This is the house that Ben built

That’s it!  I’ve written I title; I have stared a blog.  I’ve thought about started one several times, but it is a personal failing of mine that I will always allocated some future date for some alleged or arbitrary significance:

” I’ll start going to the gym on the first day of next month.”

“I’ll give up chocolate during lent”

These days are all fine days for starting something, but there always exists a time between the starting date and me, during which I can always forget about my pledge.  As the songs says, tomorrow is always a day away.  So away with needless preparation time or waiting time or whatever it may be.  I’ve already had this account for nearly six months; today is as good a day as any other.

However, in spite of that rant on the importance of days, today is Good Friday.  And it was a good Friday, I helped build a house.

The word “helped” is probably a bit strong, it would be more truthful to say that my presence was tolerated, as I don’t think the work was completed any quicker because of me (and I can only hope it wasn’t completed any slower).

I’m currently in Kitzbühel, the town in which I was born, staying with Robert and Waltraud, and old couple who lodged my parents for three years after I was born and who have allowed me to stay several times since.  They are incredibly hospitible and make sure that I want for nothing.  Unless, of course, I want to help.

Waltraud is determined that I enjoy my time here, so I can barely carry plates to the tabel because “you should not do that on holiday”.  I am somewhat resigned to it by now, but I can’t help but feel guilty when they’re doing so much for me and won’t take any help or payment in return.  So it was that when Robert asked if I wanted to help with the construction of his son, Paul’s, house, I lept.  I threw on some clothes to get dirty in and (being an eternal tourist) grabbed my camera.

Within minutes of getting there I realised that the camera was unneccessary.  Paul’s house is an ongoing project which father and son have been working on – between Paul’s job as a chef – for about 10 years, and Paul has been living there most of that time.  That’s not to say his living quarters are unpleasant; many of the rooms are alrady finished.  But the top floor is still under semei-constant construction.  Paul saves his money, then buys all the necessary materials to fit out another part of the house, after which he needs to save up again before moving on.  He was working for some of those savings that evening, so we had to work fast.

That afternoon we had to fix some skirting boards in a loft space and it was during this time that I saw a different side to Robert and Paul.  The process involved a lot of shouting orders, both at each other and at me, broken occasionally when Robert would disagree with something Paul was suggesting, after which there would be a brief, loud argument, with Paul usually winning.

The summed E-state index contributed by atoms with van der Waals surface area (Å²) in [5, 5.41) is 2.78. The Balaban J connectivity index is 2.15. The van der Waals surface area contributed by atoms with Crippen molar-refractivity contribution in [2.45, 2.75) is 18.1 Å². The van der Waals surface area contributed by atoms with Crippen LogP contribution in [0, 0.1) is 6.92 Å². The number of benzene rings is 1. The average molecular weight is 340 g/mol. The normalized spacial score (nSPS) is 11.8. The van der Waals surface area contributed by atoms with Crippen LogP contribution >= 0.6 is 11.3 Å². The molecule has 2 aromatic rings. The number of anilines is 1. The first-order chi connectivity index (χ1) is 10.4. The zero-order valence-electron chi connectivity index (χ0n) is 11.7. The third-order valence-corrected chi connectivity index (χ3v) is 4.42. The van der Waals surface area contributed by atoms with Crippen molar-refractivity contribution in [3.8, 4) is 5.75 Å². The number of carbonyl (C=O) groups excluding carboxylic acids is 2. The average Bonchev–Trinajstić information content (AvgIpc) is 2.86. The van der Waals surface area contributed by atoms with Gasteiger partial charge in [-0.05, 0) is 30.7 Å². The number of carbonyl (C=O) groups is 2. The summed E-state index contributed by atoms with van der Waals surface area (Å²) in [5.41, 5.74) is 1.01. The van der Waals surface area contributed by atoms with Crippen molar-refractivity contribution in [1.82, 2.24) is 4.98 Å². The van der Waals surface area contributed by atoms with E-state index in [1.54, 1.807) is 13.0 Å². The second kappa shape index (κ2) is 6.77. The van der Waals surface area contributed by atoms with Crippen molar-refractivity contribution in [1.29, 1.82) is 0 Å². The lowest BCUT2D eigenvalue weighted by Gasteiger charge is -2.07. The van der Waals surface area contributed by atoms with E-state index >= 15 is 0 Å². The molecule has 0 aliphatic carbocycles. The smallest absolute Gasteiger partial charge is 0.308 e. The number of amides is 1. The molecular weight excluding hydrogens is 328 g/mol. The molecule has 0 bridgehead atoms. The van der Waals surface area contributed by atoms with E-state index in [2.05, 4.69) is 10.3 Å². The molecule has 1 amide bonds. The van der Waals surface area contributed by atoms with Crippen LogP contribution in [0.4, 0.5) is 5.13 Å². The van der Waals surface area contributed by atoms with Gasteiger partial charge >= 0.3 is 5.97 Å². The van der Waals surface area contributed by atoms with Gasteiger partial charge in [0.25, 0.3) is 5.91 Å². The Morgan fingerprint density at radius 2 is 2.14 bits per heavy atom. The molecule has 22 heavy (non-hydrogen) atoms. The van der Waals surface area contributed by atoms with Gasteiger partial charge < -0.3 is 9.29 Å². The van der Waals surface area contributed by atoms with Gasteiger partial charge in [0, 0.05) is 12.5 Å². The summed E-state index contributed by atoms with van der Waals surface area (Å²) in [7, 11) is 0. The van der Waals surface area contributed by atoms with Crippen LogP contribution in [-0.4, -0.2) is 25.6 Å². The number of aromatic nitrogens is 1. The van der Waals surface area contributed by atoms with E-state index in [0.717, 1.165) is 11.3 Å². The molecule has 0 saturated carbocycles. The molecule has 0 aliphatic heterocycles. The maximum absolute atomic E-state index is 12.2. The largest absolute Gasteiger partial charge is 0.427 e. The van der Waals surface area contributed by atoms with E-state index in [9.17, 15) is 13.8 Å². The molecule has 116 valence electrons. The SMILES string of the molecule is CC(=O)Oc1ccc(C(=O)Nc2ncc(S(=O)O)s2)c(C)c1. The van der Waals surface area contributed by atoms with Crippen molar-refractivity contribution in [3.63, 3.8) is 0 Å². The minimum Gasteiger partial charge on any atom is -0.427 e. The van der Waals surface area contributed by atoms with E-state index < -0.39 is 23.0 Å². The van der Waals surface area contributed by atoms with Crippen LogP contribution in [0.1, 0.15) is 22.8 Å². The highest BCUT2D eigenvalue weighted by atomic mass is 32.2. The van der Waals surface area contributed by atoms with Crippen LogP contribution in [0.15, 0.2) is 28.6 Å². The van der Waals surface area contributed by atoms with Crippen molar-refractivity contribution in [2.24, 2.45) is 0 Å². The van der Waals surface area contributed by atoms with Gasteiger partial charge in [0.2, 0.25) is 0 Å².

An expertly fitted skirting board

An expertly fitted skirting board

... and a less expertly fitted skirting board

... a less expertly fitted skirting board

After finishing the skirting boards, covered with saw dust and me suitably proficient with a circular saw, we moved on to attatch some plant trestles to the balcony.  This let me see a fantastic view of Kitzbühel.  True, most parts of Kitzbühel have a fantastic view, such is the appeal of the town, but as I held the trestles in place while Paul screwed them into place, I looked at the town and reflected on why I like it so much.

Paul's house, now with room for window boxes

Paul's house, now with room for window boxes

True, I was born here, but I left for England when I was three and have only been back a handfull of times in the intervening 18 years.  But it’s a beautiful place, in stark contract to the town I grew up in and I feel a spiritual connection to it.  I feel more refreshed and energised for having been here.

I think right now, though, Kitzbühel is special to me because it has a timeless quality.  Nothing seems to change here, Paul was building his house when I was last here, he may still be building it even if I don’t come back for another six years.  People will come here to ski in the winter and golf in the summer.  Those mountains aren’t going anywhere and neither is the town nestled between them.

In the past year, I’ve had a lot of major changes in my life suddenly forced upon me, both at home and as a result of my year abroad.  Somewhere in there, I need a rock.  I need something that will always be there and always be beautiful.  That’s what Kitzbühel is to me and even if I don’t visit it often, knowing that it’s there is a comfort.

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Explore posts in the same categories: Philosophising, Resolutions, Travel

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